Learn about the world's most popular beverage in The Story of Tea by Mary Lou Heiss and Robert J. Heiss, including these excerpts and recipes: Tea Facts; Brewing Hot Tea; White Tea Snow Sorbet; and Savory Chinese Marbled Eggs (Cha Ye Dan).
White Tea Snow Sorbet
Makes about 1 quart
This "snow" is excellent as either a dessert or a palate refresher between courses. This recipe is based on water, so if your tap water is not pure and qood-tastinq, use spring water, if you use a traditional budset white tea, this is a full 1/2, cup gently packed; if you use a new-style leaf white tea, this is a heaping, well-packed 1/2 cup (see "White Teas" in chapter 3 of the book for information about the different types).
Garnish the sorbet with candied citrus peel, chopped crystallised ginger, a simple crisp cookie such as a crêpe dentelle, or a thin square of dark chocolate.
- 1-1/2 cups plus 2 cups cold water
- 2 cups sugar
- 1/2 ounce (14 grams) white tea leaves
- Freshly squeezed juice of 1/2 lemon (or 1 lime)
In a teakettle or saucepan over high heat, bring 1-1/2 cups of the water to a boil, then remove from the heat and let cool to 165 degrees F (74 degrees C), about 7 minutes. Combine the remaining 2 cups water and the sugar in a heavy saucepan over medium-high heat. Bring to a boil and simmer gently, uncovered, for 1 to 2 minutes, to completely dissolve the sugar. Pour the mixture into a 1-quart measuring cup and set aside to cool.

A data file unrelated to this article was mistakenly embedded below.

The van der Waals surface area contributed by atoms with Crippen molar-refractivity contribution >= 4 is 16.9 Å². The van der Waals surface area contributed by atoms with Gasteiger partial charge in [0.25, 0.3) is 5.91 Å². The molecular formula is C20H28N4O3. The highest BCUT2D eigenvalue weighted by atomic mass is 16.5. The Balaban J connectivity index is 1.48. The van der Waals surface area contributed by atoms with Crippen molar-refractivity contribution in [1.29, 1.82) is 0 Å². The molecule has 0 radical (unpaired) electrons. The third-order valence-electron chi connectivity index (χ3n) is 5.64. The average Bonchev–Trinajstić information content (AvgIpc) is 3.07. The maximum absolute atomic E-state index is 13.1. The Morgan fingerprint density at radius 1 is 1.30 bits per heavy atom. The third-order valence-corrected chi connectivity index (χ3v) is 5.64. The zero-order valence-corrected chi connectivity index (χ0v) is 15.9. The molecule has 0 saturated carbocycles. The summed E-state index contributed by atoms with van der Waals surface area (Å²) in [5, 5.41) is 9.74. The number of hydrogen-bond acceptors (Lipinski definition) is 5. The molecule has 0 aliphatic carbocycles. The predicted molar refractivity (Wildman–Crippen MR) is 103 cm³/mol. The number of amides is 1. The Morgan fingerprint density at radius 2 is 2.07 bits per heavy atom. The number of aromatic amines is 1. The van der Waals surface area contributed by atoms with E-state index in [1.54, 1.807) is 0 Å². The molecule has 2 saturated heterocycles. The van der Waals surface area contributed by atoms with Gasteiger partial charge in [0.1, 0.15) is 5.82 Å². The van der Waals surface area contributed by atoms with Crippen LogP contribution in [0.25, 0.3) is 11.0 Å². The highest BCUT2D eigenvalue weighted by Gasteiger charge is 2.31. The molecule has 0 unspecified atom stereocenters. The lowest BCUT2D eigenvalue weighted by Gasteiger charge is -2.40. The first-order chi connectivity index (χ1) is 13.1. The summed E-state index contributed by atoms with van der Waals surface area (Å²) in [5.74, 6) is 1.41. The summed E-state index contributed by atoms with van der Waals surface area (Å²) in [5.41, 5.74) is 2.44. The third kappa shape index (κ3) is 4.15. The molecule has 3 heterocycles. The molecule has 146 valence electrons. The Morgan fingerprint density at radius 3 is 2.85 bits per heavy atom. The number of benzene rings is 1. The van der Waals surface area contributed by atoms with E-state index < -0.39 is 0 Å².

Steep the tea leaves in the 165 degrees F (74 degrees C) water, covered, for 3 minutes. Pour the brewed tea liquor through a strainer, reserving it and the budsets or leaf tea, and let both rest for 1 to 2 minutes. Recombine the once-brewed tea liquor with the budsets or leaf and steep again, covered, for a full 5 minutes.
Strain the twice-brewed tea liquor into the sugar syrup, and stir in the lemon juice. Cover and let chill in the refrigerator for at least 4 hours or up to overnight. (Chilling longer than 4 hours improves the texture.)
Pour the mixture into an ice-cream maker and freeze according to the manufacturer's instructions. Serve immediately or transfer to an airtight container and store in the freezer for up to 3 days. This snow melts rapidly, so scoop and serve quickly in chilled bowls.
- The Story of Tea:
A Cultural History and Drinking Guide
- by Mary Lou Heiss and Robert J. Heiss
- Ten Speed Press 2007
- $29.95; hardcover; 432 pages; Full color
- ISBN-10: 1580087450
- ISBN-13: 978-1580087452
- Recipe reprinted by permission.
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This page created March 2008